- Early Girl. It needs 54 days to harvest. These tomatoes weight 5 ounces. It's earliest full size tomato variety. Indeterminate type.
- Quick Pick. It takes 60 days to mature. These plants weight 4 ounces. They give round, smooth, heavy fruits. Indeterminate type.
Medium-Early Red (60 to 69 days to harvest)
These varieties are intermediate between very early types and the sounder plant types. They also have characteristics between the early types and the main crop types. Medium early varieties are where the real tomato harvest season begins. The most popular varieties include:
- Champion. This variety takes 65 days to harvest. It weights 10 ounces. This variety has solid, smooth, large fruit. Indeterminate type.
- Mountain Spring. It takes 65 days to mature. The fruit weights 9 ounces. They have globe, very smooth fruit. Determinate type.
Most of these varieties produce medium sized to large fruit. These main crop varieties have adequate foliage cover and are usually free from fruit cracking as well as some other deformities. They can be growing on mulch, on trellis or in wire cages. Also, many of them can be pruned and trained to stakes. These varieties make up the bulk of the main crop harvest. They have superior yield, a great staying power in the garden and their fruit is of the great quality. Some of the most popular varieties include:
- Celebrity. They take 70 days to harvest. These tomatoes weight 10 ounces. They produce large, productive fruits. Determinate type.
- Mountain Delight. This variety take 70 days to harvest. They weight 10 ounces. They have no green shoulders. Determinate type.
- Fantastic. These tomatoes take 70 days to harvest. They weight 9 ounces. They have deep globe, with high yield. Indeterminate type.
- Better Boy. It takes 72 days to harvest. They weight 12 ounces. They are easy-to-find plants. Indeterminate type.
- Mountain Pride. It takes 74 days to harvest. It weights 10 ounces. It has smooth, flat globe. Determinate type.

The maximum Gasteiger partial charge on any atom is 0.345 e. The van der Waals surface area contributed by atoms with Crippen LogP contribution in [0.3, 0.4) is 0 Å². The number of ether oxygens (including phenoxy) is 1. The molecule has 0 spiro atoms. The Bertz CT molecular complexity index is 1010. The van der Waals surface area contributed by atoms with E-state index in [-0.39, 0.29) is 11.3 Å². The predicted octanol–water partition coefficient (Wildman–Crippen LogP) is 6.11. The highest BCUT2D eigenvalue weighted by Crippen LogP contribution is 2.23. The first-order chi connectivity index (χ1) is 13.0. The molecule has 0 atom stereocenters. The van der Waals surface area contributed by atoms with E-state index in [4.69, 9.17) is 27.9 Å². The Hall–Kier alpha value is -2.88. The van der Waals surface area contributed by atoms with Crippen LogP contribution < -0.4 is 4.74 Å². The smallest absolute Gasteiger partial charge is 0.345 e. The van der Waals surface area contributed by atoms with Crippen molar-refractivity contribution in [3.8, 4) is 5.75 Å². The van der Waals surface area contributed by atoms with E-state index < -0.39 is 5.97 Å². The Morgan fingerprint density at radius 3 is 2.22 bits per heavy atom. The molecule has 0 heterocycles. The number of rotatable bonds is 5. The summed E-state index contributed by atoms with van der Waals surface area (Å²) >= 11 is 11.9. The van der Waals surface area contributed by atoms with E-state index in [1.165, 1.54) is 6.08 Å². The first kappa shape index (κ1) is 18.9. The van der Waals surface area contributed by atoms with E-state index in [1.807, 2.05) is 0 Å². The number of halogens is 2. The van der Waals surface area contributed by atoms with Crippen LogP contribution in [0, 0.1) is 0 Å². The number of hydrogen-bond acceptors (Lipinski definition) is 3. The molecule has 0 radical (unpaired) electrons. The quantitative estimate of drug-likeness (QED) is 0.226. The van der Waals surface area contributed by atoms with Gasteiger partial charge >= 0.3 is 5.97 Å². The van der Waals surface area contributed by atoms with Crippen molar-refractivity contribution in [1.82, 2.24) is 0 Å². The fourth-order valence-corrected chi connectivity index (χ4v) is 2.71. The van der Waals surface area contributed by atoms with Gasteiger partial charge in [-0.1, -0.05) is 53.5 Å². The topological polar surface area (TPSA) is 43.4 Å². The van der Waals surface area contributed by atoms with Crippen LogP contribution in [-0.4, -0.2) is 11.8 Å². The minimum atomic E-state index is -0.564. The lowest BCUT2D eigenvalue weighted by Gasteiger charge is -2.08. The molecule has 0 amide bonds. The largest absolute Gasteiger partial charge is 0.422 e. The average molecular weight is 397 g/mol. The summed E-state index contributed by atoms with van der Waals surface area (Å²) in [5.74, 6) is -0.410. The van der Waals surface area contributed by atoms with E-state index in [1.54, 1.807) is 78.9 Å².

- Floramerica. This type takes 75 days to harvest. This tomato weights 12 ounces. This is All America Selection winner. It produces bright red fruit. Determinate type.
- Burpee's Big Girl. It takes 78 days to mature. It weights 16 ounces. This is crack-resistant plant with attractive fruit. Indeterminate type.
- Supersonic. This variety takes 79 days to mature. It weights 12 ounces. It is solid and crack resistant. Indeterminate type.
These varieties take relatively long time to mature and produce extremely large fruit. At the same time, the fruit can be misshapen, with rough scar tissue ("cat facing") the the blossom end. In many cases, this scar tissue must be cut away, so some of the benefits of growing extra large varieties is lost. On the other hand, these varieties are typically grown not because of the plentiful yield but for the novelty of having fruit of this huge size. There are also some of the new hybrid large types, such as Supersteakand Beefmasterhave, have fruit with more consistent shape. Some of the most popular varieties include:
- Delicious. It takes 77 days to harvest. It weights over 1 lb, with world record 7 lb. 12 oz.Indeterminate type.
- Supersteak. These tomatoes take 80 days to harvest. They weight 1 to 2 lb. These are extra meaty tomatoes. Indeterminate type.